[cdt-l] New Thru-hiker questions
blisterfree at yahoo.com
Wed Dec 20 15:08:33 CST 2006
The differences between the Association's and Society's
guidebooks will become more apprarent when you're able to do
a side-by-side comparison.
The CDTA (Association) guides describe the official route,
while the CDTS (Society) guides describe the route
recommended by Jim Wolf. The Society's route is intended to
offer a practical alternative to hikers who may otherwise
find portions of the official route to be less than ideal,
e.g., due to excessive roadwalking, a lack of water, or an
absence of wilderness aesthetics. The Society advocates a
silent corridor for the CDT, and serves as something of a
watchdog agency as the trail continues to be developed.
The CDTA guides are rather like coffee-table books - full of
beautiful photos and textual flourishes, and printed on
heavy, National Geographic-type paper. They can be quite
inspirational, but many hikers find them next to useless in
the field. Part of the problem, at least with the NM guide
with which I'm familiar, is that the navigational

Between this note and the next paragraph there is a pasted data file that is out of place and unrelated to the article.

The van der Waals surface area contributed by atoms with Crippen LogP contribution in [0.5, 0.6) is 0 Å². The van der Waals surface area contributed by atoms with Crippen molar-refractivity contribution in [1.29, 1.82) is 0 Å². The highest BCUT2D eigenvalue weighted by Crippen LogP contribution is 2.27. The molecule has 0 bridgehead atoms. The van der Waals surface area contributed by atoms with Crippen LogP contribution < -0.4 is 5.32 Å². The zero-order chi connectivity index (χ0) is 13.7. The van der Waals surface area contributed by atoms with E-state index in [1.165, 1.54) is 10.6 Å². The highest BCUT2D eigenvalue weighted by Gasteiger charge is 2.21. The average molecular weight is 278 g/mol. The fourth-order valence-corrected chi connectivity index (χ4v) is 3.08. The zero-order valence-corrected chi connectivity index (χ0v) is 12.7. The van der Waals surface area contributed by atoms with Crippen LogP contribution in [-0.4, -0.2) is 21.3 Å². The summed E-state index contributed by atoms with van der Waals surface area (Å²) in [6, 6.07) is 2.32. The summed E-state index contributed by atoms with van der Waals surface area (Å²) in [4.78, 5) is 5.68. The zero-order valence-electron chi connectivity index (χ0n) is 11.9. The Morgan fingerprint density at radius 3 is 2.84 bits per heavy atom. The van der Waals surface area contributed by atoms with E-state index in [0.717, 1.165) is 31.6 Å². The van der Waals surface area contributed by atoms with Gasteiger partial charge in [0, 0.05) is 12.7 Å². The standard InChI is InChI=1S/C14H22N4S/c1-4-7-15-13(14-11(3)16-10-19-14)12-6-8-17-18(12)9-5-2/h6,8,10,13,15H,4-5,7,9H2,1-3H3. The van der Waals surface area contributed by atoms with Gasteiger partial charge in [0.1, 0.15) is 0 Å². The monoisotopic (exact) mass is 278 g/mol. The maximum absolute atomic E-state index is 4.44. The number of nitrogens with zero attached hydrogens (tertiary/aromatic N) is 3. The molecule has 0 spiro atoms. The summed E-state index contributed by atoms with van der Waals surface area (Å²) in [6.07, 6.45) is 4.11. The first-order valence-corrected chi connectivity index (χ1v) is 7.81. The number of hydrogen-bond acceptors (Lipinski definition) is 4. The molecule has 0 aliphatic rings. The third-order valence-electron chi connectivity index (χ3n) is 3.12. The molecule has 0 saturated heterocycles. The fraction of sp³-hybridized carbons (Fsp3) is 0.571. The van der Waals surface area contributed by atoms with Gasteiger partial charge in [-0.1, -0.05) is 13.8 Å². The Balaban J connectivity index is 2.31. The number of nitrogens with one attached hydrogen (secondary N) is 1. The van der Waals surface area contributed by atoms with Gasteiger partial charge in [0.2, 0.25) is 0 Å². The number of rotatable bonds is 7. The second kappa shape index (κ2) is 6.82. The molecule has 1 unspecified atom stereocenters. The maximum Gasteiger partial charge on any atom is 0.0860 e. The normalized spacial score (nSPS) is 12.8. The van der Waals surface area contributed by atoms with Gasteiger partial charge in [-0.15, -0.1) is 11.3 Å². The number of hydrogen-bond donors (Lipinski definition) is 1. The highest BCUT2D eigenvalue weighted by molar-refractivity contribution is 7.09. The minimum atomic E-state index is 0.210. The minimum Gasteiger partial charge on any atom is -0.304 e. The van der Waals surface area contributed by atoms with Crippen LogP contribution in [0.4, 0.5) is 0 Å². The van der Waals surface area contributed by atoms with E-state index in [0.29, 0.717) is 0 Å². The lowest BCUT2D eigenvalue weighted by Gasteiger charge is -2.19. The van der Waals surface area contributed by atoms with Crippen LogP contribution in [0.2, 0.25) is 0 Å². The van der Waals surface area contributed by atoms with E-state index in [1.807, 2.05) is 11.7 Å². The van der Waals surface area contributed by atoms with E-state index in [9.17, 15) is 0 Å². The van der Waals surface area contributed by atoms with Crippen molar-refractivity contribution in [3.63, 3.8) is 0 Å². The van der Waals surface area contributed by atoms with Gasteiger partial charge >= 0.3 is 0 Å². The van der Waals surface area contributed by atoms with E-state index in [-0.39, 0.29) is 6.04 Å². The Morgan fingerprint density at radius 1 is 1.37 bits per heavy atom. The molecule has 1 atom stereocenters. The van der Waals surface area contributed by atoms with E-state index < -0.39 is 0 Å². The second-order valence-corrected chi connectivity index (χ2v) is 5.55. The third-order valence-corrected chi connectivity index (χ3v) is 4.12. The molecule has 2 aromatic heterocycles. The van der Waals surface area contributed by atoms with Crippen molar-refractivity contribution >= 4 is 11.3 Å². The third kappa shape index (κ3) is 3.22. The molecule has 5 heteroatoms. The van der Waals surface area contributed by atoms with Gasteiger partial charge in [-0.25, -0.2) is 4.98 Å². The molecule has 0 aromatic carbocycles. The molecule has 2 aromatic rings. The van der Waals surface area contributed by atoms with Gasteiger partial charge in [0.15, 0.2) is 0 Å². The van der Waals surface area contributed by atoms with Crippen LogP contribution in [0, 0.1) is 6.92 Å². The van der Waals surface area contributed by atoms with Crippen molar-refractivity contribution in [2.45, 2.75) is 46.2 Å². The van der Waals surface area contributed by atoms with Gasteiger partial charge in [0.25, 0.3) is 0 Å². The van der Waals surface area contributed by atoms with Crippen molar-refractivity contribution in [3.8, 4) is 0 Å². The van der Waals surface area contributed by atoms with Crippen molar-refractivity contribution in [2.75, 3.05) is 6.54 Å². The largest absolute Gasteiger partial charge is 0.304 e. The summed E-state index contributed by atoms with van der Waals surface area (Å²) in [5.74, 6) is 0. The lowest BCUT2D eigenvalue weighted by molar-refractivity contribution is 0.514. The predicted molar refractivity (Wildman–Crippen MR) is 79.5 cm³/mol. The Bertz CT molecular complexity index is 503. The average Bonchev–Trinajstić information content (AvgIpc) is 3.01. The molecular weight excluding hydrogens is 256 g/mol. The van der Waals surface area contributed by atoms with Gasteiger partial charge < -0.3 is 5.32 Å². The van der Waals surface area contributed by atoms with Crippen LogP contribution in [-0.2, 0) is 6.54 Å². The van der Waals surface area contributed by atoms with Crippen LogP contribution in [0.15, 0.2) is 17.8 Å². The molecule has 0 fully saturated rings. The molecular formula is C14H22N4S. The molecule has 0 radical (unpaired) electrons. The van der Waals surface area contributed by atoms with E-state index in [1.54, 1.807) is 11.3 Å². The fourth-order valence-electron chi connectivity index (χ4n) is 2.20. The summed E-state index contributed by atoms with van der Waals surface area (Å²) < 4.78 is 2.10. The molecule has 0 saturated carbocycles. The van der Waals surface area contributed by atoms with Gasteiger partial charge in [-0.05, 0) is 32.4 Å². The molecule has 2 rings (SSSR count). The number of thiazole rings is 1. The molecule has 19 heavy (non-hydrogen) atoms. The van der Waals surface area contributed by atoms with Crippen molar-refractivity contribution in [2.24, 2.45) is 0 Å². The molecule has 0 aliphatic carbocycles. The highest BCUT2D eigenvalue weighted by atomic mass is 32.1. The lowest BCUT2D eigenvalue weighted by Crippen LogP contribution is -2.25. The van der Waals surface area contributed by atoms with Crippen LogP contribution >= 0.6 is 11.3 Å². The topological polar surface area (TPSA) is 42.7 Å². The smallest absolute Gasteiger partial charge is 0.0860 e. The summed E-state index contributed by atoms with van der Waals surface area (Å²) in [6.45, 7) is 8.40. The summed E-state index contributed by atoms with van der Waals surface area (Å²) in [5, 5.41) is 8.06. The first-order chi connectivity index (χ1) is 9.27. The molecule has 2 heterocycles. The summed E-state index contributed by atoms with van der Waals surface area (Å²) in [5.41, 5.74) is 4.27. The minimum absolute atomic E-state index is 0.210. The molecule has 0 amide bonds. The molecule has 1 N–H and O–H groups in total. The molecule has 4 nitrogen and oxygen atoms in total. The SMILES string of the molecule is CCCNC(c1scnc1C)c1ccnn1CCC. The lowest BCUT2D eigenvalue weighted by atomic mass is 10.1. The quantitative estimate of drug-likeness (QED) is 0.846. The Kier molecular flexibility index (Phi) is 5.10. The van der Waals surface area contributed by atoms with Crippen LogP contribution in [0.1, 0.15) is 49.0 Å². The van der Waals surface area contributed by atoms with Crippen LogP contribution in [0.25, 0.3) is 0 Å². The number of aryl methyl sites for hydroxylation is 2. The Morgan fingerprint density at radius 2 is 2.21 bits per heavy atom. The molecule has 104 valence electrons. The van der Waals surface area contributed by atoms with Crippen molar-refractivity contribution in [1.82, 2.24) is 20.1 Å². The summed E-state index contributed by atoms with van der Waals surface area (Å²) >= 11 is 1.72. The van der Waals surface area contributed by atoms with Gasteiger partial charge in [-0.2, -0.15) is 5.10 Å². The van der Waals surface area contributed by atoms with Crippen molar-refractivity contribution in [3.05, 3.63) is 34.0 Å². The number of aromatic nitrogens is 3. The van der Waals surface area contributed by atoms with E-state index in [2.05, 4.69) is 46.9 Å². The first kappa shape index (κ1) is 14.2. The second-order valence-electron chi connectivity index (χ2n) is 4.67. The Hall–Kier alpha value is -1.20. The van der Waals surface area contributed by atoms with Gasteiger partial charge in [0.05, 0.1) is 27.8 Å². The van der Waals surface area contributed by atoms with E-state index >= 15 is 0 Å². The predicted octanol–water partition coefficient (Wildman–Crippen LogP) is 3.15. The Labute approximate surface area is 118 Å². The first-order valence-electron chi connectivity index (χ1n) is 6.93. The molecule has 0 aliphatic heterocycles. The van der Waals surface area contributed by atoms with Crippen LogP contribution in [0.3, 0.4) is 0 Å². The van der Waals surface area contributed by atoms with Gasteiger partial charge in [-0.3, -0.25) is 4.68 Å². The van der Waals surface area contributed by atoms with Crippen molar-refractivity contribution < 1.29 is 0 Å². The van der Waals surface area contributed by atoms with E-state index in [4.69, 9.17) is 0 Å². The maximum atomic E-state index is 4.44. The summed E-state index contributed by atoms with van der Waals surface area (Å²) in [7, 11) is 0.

descriptions aren't written with much trail sense; it's
quite easy to lose track of your whereabouts in the text vis
a vis the trail corridor. Descriptions also have a tendency
of being at their vaguest when the route is also at its
vaguest. The CDTA guides include 1:24,000 maps, though at a
compressed scale that is somewhat difficult to read.
The CDTS guides are small, thin, no-nonsense editions.
They're easy to carry and reference, and the text
descriptions are written in such a way that you can dig into
the guide when you need it, find the info you need, then put
it away. Two possible disadvantages to these guides are that
they don't include field-worthy maps, and in the case of NM
(at least) the descriptions are written for the southbound
hiker. For northbounders, reversing the descriptions can be
a challenge at times. However both of these issues are
reduced by the fact that Jonathan's maps generally show the
route described in the CDTS guide.
I can't speak with authority beyond New Mexico, but it's my
impression that many hikers have completed the entire trail
using only the CDTS guides and Jonathan's maps. Fewer have
carried both the CDTS and CDTA guides. And very few have
carried only the CDTA guides. (Virtually no one hikes w/o
Simblissity Ultralight :: One-of-a-Kind Designs for the
----- Original Message -----
From: "Karen Somers" <kborski at yahoo.com>
To: "Brett" <blisterfree at yahoo.com>; <cdt-l at backcountry.net>
Sent: Wednesday, December 20, 2006 2:43 PM
Subject: Re: [cdt-l] New Thru-hiker questions
> All great info......but I am a bit confused.
> What is the difference between CDTS and CDTA?
> Do You Yahoo!?
> Tired of spam? Yahoo! Mail has the best spam protection
More information about the Cdt-l